Five short weeks ago I was barely thinking about coronavirus. I’ve always been a diligent hand washer, but social distancing, personal protection equipment, ventilators, and quarantines weren’t on my radar.
Now, it’s getting hard to remember those halcyon, pre-virus days. The days when our biggest annoyances were the talker in the middle seat on a six-hour flight, or finding a place to store the 24-pack of toilet paper. How petty we could be BC (before coronavirus).
I’ve so quickly shifted to our new reality that I’m suddenly uncomfortable watching Curb Your Enthusiasm episodes. Why are they standing so close together? Did they just shake hands? What are they thinking?
It’s even more difficult to imagine life AC (After Coronavirus). There will be political, economic, and health ramifications when this is over. But we’ll see cultural shifts as well. Or, to be more accurate, we’re already seeing cultural shifts. The question is: how many of these shifts will remain once we’re hopefully through the worst of this. A few examples:
This is the most obvious shift. Quarantines and shelter in place orders have forced many of us to leave the comfy confines of our potted fern-filled offices and set up makeshift workspaces in a kitchen, spare bedroom, or a van down by the river. I’m doing this too (a bedroom, not a van), and have to admit that it’s working out pretty well. My commute has dropped from 30 minutes to four seconds, and — with the help of Cisco Webex, Google Hangouts, Microsoft Teams, and Zoom — I’m able to stay in touch with my work teams. It’s been a reasonably trouble-free adjustment, and I expect to work from home more often once this is all over.
People have been predicting a remote-working explosion for a while. And research has shown that remote workers are more productive and healthier. Now that more of us have experienced the benefits of remote work first hand there’s no reason to rush back to the office. Companies will save money on facilities and employees will be happier.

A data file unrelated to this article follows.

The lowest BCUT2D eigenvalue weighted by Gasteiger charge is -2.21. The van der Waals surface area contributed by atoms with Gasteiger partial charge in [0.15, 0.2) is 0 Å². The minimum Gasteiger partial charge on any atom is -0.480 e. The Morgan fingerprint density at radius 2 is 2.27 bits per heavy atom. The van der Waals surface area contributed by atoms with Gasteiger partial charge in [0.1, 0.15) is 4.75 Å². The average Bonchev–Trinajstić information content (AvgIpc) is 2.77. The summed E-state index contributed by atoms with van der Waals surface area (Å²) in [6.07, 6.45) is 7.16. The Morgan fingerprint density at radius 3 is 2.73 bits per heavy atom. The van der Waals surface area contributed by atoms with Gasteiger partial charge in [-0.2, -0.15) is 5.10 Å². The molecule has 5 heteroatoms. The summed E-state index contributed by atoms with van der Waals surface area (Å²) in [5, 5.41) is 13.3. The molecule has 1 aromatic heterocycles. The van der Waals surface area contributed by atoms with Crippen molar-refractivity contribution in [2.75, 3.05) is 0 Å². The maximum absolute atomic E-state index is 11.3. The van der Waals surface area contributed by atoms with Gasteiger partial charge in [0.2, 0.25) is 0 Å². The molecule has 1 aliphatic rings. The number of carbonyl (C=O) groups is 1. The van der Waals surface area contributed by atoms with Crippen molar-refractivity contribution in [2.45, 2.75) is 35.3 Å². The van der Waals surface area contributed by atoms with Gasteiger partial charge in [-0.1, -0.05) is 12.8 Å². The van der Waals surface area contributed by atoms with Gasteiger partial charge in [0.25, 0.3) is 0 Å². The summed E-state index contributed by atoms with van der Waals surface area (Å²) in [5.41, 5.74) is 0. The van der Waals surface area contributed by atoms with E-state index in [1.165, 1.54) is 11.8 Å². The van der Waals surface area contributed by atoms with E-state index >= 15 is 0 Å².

The 1918 flu epidemic had a massive impact on all of society, including the entertainment industry. Yet within a few years western culture was knee deep in the roaring twenties. Movie and live theater attendance didn’t just recover — it soared. Of course, that was before the advent of home entertainment. Now, I can stream an Academy award-nominated film a week after its theatrical release in all its 4k, 7.1 Dolby surround sound glory. So, why venture out at all?
Ok, that’s a bit of a rhetorical question. There’s real emotional value in going out with friends and family to restaurants and theaters. But at-home viewing was growing prior to the pandemic, and has (not surprisingly) taken a huge jump since. How many production companies will choose to abandon their theatrical-first model?
Or, maybe, if we’re lucky, we’ll go back to the future with a resurgence in drive-in theaters. It’s a night out and social distancing. Win win.
The growth of online shopping has already been well documented, and predicted to continue even before the full impact of coronavirus had been realized. Now, with Amazon and Walmart going on a hiring binge, will we ever return to a pre-virus normal?
Many small retailers, struggling before coronavirus, will not survive the brunt of coronavirus-related business slowdowns. Stimulus packages will help, but we’ll almost certainly see an acceleration from brick and mortar to online. To what extent consumers reconnect with local retailers remains to be seen, but I suspect local retail will face significant challenges ahead.
We’re creatures of habit. Change is hard. Inertia keeps us in our well-worn grooves. On average, it takes 66 days (not 21) to form a new habit. But we could very well end up in the 66 day range before this is all over. How many of these temporary shifts will become the new normal?
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